Steven Mcgregor

The battle for free speech in China

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I haven't been much drawn to erotica or political allegory, but Chen Xiwo's I Love my Mum changed that. Relaxed, in an open necked shirt and jeans, at a recent English PEN event in Bloomsbury, Xiwo looked the antithesis of a persecuted writer. He appeared with a range of other speakers, from exiled writers to documentary filmmakers, to discuss contemporary literature in China.

Many writers at the event are trying to provoke, trying to inspire change. Xiwo, for instance, penned a novel gilded in matricide and incest to comment on the Chinese state, aptly titled, I Love my Mum. It was banned in 2007; the reason why was ‘classified information.’ With a slight grin and an energetic, even mischievous manner, Xiwo recounted his lawsuit against the censorship authorities which culminated in a secret court hearing where he was told I Love My Mum would remain banned because it ‘was not helpful to humanity… it was obscene and erotic and… it would influence people to do bad things’.

Others, such as exiled writer Ma Jian, are concerned with dramatizing forbidden historical events. His novel, Beijing Coma recreates the Tiananmen Square Massacre based on personal interviews and painstaking research. ‘Details hold the soul of the writer,’ Jian said, his demeanor solemn and reposed compared to Xiwo’s humour. Beijing Coma ends with the main character noticing his feet covered in blood, as they were when he escaped from his mother’s womb. Then a rifle shot rings out and he touches the empty space that used to be his head.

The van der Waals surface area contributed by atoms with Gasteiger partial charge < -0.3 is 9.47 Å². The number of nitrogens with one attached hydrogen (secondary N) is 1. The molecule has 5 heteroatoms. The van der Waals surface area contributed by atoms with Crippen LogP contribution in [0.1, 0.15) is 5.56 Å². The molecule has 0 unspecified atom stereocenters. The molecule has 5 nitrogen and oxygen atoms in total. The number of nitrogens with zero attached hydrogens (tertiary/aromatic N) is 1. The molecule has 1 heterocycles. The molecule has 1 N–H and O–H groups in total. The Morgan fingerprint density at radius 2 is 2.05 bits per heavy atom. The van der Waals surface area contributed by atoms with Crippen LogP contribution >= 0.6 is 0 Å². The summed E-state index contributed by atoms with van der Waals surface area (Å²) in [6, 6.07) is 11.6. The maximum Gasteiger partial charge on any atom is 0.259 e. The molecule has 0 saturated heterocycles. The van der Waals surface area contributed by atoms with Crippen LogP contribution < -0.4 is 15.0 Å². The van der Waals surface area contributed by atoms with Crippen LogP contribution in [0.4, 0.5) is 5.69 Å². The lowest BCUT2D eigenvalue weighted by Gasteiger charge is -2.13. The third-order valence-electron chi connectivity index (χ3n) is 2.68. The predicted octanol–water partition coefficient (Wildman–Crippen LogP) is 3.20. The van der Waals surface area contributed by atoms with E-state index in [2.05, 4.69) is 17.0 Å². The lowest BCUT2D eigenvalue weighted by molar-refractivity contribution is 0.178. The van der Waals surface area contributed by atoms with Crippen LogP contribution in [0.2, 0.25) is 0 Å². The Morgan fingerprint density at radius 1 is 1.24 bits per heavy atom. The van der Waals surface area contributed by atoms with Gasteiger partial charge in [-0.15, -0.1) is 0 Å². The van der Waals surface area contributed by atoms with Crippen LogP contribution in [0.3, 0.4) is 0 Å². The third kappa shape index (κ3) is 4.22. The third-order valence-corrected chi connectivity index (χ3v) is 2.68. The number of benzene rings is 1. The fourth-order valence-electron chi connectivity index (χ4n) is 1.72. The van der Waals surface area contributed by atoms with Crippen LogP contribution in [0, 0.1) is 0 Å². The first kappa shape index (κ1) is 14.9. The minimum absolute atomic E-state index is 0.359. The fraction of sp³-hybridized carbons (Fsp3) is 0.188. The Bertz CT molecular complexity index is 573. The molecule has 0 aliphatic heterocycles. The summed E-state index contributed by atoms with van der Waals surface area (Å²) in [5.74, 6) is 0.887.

Another participant, Ou Ning, wants to archive current events using documentary films. Ning screened ten minutes of Meishi Street, a film he directed about the destruction of property in preparation for the 2008 Olympics. A resident whose restaurant was scheduled to be demolished recorded footage for the project, enabling a kind of citizen journalism, an archiving of detail separate from state records.

Unrepresented were the writers who support the Chinese state either passively or actively. When Xiwo decided to use the court system to fight censorship of I Love my Mum, he was surprised that his friends said, ‘You should be happy and not bother.’ Jian held up a photo of a meeting of the Chinese Writing Association, an officially sanctioned group of over five thousand authors. There were several neat rows of people standing behind a long table. ‘At the front row are all the top politburo leaders,’ Jian said.

China is the market focus at this year’s London Book Fair and controversy has surrounded the event because of close cooperation with Chinese government officials. As a dissident writer, Jian and other attendees at the PEN event are not invited to attend. Though he promised, ‘I will go there myself to buy books that the Chinese are bringing over — maybe some recipe books.’

The event finished with champagne and Yang Lian read one of his erotic poems. After a day of discussing the role of art in politics, political violence, torture, and censorship, it was quite nice to talk about sex for a while — as if a subject was finally raised that we here in the west understood.

Follow Steven McGregor on Twitter @shmcgregor